The Four-Minute Race Eraser

By Solana Pyne|Monday, April 01, 2002
RELATED TAGS: SEX & THE BRAIN
Robert Kurzban thinks evolution offers hints to combat racism. Kurzban, an evolutionary psychologist at the University of California at Los Angeles, speculates that the primal impulse to spot allies prompted people to use race as a clue about allegiance. If other visual clues were better indicators, he says, people would pay less attention to race. He and his colleagues tested the idea by having volunteers watch videos showing conversations among groups of two African American men and two white men. Next, sentences were displayed alongside photos of the people who said them. At the end of the study, the volunteers were asked to match sentences with the speakers.

Volunteers initially mixed up the speakers mostly along racial lines. But in a second video, the speakers wore colored T-shirts that divided them into two teams. This time, volunteers confused statements between members of the same team more often than between members of the same race, evidently paying less attention now to skin color. It took just four minutes to erase racial categories, Kurzban says.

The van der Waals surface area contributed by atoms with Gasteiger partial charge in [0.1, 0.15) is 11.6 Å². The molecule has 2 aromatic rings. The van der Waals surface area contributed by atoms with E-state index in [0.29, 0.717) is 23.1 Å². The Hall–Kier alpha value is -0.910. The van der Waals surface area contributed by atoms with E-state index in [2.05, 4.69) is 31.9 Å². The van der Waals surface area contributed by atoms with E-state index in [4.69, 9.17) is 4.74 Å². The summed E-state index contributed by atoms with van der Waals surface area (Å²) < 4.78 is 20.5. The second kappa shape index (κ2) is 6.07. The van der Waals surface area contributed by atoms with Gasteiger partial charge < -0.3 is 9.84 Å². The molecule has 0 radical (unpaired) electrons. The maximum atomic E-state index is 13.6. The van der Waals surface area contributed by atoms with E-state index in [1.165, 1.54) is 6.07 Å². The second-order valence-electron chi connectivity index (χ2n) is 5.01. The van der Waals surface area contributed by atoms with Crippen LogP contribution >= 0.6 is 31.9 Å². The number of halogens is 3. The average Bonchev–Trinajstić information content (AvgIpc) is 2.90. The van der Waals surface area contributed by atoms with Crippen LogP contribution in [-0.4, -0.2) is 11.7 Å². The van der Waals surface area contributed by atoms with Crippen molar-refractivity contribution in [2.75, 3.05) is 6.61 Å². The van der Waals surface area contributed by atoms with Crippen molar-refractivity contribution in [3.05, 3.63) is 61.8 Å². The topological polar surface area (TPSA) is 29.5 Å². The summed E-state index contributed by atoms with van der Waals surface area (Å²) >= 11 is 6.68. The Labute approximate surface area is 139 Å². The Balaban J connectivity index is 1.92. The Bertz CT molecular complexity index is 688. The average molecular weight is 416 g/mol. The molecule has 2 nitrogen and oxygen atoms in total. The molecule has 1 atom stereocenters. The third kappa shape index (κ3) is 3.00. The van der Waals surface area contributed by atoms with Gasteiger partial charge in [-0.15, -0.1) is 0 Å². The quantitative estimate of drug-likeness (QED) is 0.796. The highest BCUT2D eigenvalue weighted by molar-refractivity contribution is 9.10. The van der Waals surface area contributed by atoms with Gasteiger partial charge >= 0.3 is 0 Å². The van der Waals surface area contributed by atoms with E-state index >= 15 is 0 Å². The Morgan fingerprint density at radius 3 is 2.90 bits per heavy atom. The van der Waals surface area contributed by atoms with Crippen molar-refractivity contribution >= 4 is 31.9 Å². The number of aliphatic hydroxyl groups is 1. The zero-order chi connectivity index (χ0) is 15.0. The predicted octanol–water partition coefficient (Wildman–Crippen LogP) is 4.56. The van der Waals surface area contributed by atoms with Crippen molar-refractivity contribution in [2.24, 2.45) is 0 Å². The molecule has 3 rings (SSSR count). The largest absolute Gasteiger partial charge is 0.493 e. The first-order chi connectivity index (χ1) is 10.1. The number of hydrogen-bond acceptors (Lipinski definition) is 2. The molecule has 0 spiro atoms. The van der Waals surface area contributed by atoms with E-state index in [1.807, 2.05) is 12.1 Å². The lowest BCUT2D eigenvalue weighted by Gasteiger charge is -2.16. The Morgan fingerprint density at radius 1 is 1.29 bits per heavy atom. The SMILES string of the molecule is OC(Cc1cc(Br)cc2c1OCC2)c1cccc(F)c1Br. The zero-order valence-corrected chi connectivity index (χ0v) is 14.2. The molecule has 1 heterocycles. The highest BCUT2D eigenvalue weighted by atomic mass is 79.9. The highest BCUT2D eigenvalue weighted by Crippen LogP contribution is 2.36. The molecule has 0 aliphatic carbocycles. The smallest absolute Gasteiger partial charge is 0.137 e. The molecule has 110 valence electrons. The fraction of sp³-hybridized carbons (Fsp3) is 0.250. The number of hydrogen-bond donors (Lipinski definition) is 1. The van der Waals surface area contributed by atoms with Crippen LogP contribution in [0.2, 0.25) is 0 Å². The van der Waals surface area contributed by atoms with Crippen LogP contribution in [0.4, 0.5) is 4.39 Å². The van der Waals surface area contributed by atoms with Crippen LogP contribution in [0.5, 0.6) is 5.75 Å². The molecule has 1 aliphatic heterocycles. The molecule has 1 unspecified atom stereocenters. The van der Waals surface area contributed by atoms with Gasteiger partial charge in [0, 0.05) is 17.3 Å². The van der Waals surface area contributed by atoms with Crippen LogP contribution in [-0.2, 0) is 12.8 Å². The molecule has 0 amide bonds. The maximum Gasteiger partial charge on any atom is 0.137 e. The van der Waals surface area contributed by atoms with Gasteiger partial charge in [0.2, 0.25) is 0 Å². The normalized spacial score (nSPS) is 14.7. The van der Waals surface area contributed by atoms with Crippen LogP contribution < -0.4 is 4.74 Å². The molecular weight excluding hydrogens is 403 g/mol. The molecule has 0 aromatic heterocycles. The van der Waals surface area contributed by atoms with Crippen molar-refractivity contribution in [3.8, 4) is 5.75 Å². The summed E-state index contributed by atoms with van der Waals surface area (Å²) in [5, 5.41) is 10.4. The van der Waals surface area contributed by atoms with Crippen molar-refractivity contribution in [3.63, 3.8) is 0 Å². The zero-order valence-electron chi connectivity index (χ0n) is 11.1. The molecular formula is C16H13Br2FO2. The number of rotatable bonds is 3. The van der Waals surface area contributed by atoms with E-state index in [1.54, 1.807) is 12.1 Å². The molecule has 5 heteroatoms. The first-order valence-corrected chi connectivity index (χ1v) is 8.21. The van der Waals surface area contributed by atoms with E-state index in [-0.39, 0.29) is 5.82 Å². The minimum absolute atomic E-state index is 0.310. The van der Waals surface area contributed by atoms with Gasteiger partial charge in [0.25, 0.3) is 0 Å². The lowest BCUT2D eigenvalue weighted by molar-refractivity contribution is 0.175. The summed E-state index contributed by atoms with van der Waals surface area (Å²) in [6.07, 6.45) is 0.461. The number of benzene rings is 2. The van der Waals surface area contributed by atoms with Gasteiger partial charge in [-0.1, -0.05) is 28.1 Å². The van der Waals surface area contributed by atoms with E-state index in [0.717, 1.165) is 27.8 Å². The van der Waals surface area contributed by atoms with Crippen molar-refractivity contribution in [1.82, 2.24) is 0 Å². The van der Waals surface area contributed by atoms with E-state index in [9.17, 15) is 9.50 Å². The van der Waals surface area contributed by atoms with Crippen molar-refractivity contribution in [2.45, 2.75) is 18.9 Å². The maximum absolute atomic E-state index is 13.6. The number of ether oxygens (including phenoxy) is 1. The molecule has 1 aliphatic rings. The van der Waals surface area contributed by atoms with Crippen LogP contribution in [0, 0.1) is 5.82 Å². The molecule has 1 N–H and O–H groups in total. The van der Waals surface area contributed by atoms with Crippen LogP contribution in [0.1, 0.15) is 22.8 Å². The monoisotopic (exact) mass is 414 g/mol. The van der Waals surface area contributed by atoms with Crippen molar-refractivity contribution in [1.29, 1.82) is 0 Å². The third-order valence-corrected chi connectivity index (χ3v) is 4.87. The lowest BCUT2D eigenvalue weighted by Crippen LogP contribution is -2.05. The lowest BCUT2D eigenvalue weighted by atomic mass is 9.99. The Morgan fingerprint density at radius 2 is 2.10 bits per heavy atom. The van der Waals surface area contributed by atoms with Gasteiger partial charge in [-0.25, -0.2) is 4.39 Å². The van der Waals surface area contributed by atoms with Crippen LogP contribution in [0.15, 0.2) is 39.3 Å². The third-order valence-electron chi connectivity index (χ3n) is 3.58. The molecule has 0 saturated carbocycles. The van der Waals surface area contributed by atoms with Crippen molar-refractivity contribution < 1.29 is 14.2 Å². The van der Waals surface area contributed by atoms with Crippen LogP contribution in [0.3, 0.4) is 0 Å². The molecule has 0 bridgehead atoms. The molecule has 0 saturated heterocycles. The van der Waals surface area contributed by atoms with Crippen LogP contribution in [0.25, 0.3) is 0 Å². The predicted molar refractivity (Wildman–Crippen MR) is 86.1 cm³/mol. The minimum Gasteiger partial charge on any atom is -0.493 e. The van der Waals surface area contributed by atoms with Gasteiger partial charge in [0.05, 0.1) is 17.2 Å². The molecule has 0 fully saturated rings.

Comment on this article
ADVERTISEMENT

Discover's Newsletter

Sign up to get the latest science news delivered weekly right to your inbox!

ADVERTISEMENT
ADVERTISEMENT
Collapse bottom bar
DSCMayCover
+

Log in to your account

X
Email address:
Password:
Remember me
Forgot your password?
No problem. Click here to have it emailed to you.

Not registered yet?

Register now for FREE. It takes only a few seconds to complete. Register now »